Source: Bandcamp Daily.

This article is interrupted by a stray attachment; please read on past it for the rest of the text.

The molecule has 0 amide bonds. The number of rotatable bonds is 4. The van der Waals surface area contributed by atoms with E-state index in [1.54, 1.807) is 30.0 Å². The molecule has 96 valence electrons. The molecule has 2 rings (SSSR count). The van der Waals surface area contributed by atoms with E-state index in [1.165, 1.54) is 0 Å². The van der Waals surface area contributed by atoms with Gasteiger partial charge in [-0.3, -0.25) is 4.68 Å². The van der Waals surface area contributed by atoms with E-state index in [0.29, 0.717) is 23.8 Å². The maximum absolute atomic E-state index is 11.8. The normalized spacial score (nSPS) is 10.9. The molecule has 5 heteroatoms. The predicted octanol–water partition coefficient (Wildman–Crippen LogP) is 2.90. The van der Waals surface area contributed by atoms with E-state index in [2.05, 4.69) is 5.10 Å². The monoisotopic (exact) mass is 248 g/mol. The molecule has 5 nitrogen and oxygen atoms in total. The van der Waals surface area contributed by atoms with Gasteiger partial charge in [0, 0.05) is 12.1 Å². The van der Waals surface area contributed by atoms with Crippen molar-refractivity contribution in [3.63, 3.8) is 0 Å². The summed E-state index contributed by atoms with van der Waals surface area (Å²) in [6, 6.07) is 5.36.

When the prolific metal guitarist Colin Marston was about 10, a ride to band practice changed his life. His bandmate’s music-loving father, himself a longtime amateur bassist, had picked them up from school. While driving his charges to rehearsal, he put on some King Crimson, the prog band that brought to rock music a new level of brain-splitting intricacy. Marston, who’d never heard the band before, was floored; before long, he was tracing his own way through Crimson’s catalog. He was especially intrigued by something he’d never heard before—the Chapman Stick, a wide piece of wood with 10 or 12 strings that were tapped more than strummed, producing a hybridized bass-and-guitar tone that sounded as alien as the instrument itself looked.